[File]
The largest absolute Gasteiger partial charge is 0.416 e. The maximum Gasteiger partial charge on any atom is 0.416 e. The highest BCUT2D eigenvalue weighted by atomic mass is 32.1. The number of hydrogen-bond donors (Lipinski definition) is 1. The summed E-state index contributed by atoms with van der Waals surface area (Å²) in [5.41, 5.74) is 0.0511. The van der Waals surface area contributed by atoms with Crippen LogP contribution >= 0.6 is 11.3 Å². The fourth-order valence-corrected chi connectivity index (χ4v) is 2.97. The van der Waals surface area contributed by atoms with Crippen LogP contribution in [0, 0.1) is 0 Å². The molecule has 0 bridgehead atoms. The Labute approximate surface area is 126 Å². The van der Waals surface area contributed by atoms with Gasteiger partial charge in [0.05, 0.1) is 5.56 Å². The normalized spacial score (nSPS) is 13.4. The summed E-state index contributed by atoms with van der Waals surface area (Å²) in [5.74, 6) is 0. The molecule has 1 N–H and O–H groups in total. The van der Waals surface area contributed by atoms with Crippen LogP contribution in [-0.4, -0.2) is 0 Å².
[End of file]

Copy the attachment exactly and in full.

The largest absolute Gasteiger partial charge is 0.416 e. The maximum Gasteiger partial charge on any atom is 0.416 e. The highest BCUT2D eigenvalue weighted by atomic mass is 32.1. The number of hydrogen-bond donors (Lipinski definition) is 1. The summed E-state index contributed by atoms with van der Waals surface area (Å²) in [5.41, 5.74) is 0.0511. The van der Waals surface area contributed by atoms with Crippen LogP contribution >= 0.6 is 11.3 Å². The fourth-order valence-corrected chi connectivity index (χ4v) is 2.97. The van der Waals surface area contributed by atoms with Crippen LogP contribution in [0, 0.1) is 0 Å². The molecule has 0 bridgehead atoms. The Labute approximate surface area is 126 Å². The van der Waals surface area contributed by atoms with Gasteiger partial charge in [0.05, 0.1) is 5.56 Å². The normalized spacial score (nSPS) is 13.4. The summed E-state index contributed by atoms with van der Waals surface area (Å²) in [5.74, 6) is 0. The molecule has 1 N–H and O–H groups in total. The van der Waals surface area contributed by atoms with Crippen LogP contribution in [-0.4, -0.2) is 0 Å².